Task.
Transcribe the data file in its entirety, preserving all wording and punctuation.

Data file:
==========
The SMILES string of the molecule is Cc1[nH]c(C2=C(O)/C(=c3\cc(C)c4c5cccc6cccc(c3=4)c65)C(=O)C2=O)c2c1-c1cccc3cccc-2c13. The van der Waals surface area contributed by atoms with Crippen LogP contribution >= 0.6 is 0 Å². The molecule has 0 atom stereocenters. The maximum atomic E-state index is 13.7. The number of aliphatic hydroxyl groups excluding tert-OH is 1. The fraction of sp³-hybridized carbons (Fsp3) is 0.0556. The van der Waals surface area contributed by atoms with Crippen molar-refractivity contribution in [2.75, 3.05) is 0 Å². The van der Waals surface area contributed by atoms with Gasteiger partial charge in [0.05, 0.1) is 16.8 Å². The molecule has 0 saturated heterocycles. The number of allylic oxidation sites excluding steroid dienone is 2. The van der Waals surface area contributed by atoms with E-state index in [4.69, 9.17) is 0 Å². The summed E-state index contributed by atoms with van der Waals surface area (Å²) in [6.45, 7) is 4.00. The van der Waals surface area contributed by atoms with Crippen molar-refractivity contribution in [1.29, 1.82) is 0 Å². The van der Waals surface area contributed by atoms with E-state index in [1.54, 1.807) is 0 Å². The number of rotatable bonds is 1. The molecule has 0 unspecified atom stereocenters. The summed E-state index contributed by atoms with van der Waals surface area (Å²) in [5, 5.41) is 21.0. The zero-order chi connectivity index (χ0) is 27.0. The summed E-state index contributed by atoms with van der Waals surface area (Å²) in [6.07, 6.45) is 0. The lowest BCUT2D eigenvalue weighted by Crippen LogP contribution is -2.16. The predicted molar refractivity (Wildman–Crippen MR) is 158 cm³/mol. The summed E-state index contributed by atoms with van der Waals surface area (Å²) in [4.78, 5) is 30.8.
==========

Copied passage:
The SMILES string of the molecule is Cc1[nH]c(C2=C(O)/C(=c3\cc(C)c4c5cccc6cccc(c3=4)c65)C(=O)C2=O)c2c1-c1cccc3cccc-2c13. The van der Waals surface area contributed by atoms with Crippen LogP contribution >= 0.6 is 0 Å². The molecule has 0 atom stereocenters. The maximum atomic E-state index is 13.7. The number of aliphatic hydroxyl groups excluding tert-OH is 1. The fraction of sp³-hybridized carbons (Fsp3) is 0.0556. The van der Waals surface area contributed by atoms with Crippen molar-refractivity contribution in [2.75, 3.05) is 0 Å². The van der Waals surface area contributed by atoms with Gasteiger partial charge in [0.05, 0.1) is 16.8 Å². The molecule has 0 saturated heterocycles. The number of allylic oxidation sites excluding steroid dienone is 2. The van der Waals surface area contributed by atoms with E-state index in [4.69, 9.17) is 0 Å². The summed E-state index contributed by atoms with van der Waals surface area (Å²) in [6.45, 7) is 4.00. The van der Waals surface area contributed by atoms with Crippen molar-refractivity contribution in [1.29, 1.82) is 0 Å². The van der Waals surface area contributed by atoms with E-state index in [1.54, 1.807) is 0 Å². The number of rotatable bonds is 1. The molecule has 0 unspecified atom stereocenters. The summed E-state index contributed by atoms with van der Waals surface area (Å²) in [5, 5.41) is 21.0. The zero-order chi connectivity index (χ0) is 27.0. The summed E-state index contributed by atoms with van der Waals surface area (Å²) in [6.07, 6.45) is 0. The lowest BCUT2D eigenvalue weighted by Crippen LogP contribution is -2.16. The predicted molar refractivity (Wildman–Crippen MR) is 158 cm³/mol. The summed E-state index contributed by atoms with van der Waals surface area (Å²) in [4.78, 5) is 30.8.